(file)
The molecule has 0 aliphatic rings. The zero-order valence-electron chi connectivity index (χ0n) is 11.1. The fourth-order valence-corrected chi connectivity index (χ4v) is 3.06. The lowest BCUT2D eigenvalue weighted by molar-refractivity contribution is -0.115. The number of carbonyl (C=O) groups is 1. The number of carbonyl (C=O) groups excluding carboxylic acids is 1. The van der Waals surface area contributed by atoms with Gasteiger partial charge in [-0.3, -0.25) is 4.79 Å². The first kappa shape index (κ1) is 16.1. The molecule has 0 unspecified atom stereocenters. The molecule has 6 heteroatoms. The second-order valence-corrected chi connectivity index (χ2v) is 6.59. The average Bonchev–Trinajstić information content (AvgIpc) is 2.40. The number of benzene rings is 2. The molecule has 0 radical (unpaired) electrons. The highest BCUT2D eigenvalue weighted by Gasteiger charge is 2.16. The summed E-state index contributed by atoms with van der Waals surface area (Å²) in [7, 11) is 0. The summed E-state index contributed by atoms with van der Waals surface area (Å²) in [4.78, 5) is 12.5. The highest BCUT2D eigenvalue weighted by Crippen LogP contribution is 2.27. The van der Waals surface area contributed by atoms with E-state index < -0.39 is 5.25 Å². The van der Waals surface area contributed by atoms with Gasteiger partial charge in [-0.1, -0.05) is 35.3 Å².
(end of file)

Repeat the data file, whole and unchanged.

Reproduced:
The molecule has 0 aliphatic rings. The zero-order valence-electron chi connectivity index (χ0n) is 11.1. The fourth-order valence-corrected chi connectivity index (χ4v) is 3.06. The lowest BCUT2D eigenvalue weighted by molar-refractivity contribution is -0.115. The number of carbonyl (C=O) groups is 1. The number of carbonyl (C=O) groups excluding carboxylic acids is 1. The van der Waals surface area contributed by atoms with Gasteiger partial charge in [-0.3, -0.25) is 4.79 Å². The first kappa shape index (κ1) is 16.1. The molecule has 0 unspecified atom stereocenters. The molecule has 6 heteroatoms. The second-order valence-corrected chi connectivity index (χ2v) is 6.59. The average Bonchev–Trinajstić information content (AvgIpc) is 2.40. The number of benzene rings is 2. The molecule has 0 radical (unpaired) electrons. The highest BCUT2D eigenvalue weighted by Gasteiger charge is 2.16. The summed E-state index contributed by atoms with van der Waals surface area (Å²) in [7, 11) is 0. The summed E-state index contributed by atoms with van der Waals surface area (Å²) in [4.78, 5) is 12.5. The highest BCUT2D eigenvalue weighted by Crippen LogP contribution is 2.27. The van der Waals surface area contributed by atoms with E-state index < -0.39 is 5.25 Å². The van der Waals surface area contributed by atoms with Gasteiger partial charge in [-0.1, -0.05) is 35.3 Å².